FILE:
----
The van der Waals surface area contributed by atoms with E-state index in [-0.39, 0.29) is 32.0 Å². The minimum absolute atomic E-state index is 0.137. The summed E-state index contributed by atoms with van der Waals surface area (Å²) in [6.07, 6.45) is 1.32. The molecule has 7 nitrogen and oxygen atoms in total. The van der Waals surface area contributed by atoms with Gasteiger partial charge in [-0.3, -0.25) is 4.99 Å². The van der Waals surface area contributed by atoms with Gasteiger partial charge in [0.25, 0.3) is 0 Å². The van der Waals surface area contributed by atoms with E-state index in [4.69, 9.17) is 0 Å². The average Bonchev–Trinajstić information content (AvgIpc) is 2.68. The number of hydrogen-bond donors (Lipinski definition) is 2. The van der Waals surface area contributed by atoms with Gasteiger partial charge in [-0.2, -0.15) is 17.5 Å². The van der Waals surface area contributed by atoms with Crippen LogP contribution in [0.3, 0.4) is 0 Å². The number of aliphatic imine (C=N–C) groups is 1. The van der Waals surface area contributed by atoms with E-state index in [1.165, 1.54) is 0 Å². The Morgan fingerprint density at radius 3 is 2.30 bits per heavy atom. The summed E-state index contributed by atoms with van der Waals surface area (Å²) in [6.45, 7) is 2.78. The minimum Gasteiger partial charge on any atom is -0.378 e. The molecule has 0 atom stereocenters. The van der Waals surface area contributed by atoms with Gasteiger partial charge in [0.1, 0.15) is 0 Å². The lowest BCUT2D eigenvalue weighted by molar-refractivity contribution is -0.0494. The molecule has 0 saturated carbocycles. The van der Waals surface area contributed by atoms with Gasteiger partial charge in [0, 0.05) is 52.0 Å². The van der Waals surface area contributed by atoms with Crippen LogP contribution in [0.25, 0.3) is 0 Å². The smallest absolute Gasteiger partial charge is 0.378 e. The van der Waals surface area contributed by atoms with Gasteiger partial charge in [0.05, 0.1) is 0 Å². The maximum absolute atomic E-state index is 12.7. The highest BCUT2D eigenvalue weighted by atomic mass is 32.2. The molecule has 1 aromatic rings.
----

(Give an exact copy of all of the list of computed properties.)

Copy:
The van der Waals surface area contributed by atoms with E-state index in [-0.39, 0.29) is 32.0 Å². The minimum absolute atomic E-state index is 0.137. The summed E-state index contributed by atoms with van der Waals surface area (Å²) in [6.07, 6.45) is 1.32. The molecule has 7 nitrogen and oxygen atoms in total. The van der Waals surface area contributed by atoms with Gasteiger partial charge in [-0.3, -0.25) is 4.99 Å². The van der Waals surface area contributed by atoms with Gasteiger partial charge in [0.25, 0.3) is 0 Å². The van der Waals surface area contributed by atoms with E-state index in [4.69, 9.17) is 0 Å². The average Bonchev–Trinajstić information content (AvgIpc) is 2.68. The number of hydrogen-bond donors (Lipinski definition) is 2. The van der Waals surface area contributed by atoms with Gasteiger partial charge in [-0.2, -0.15) is 17.5 Å². The van der Waals surface area contributed by atoms with Crippen LogP contribution in [0.3, 0.4) is 0 Å². The number of aliphatic imine (C=N–C) groups is 1. The van der Waals surface area contributed by atoms with E-state index in [1.165, 1.54) is 0 Å². The Morgan fingerprint density at radius 3 is 2.30 bits per heavy atom. The summed E-state index contributed by atoms with van der Waals surface area (Å²) in [6.45, 7) is 2.78. The minimum Gasteiger partial charge on any atom is -0.378 e. The molecule has 0 atom stereocenters. The van der Waals surface area contributed by atoms with Gasteiger partial charge in [0.1, 0.15) is 0 Å². The lowest BCUT2D eigenvalue weighted by molar-refractivity contribution is -0.0494. The molecule has 0 saturated carbocycles. The van der Waals surface area contributed by atoms with Gasteiger partial charge in [0, 0.05) is 52.0 Å². The van der Waals surface area contributed by atoms with Crippen LogP contribution in [0.25, 0.3) is 0 Å². The smallest absolute Gasteiger partial charge is 0.378 e. The van der Waals surface area contributed by atoms with Gasteiger partial charge in [0.05, 0.1) is 0 Å². The maximum absolute atomic E-state index is 12.7. The highest BCUT2D eigenvalue weighted by atomic mass is 32.2. The molecule has 1 aromatic rings.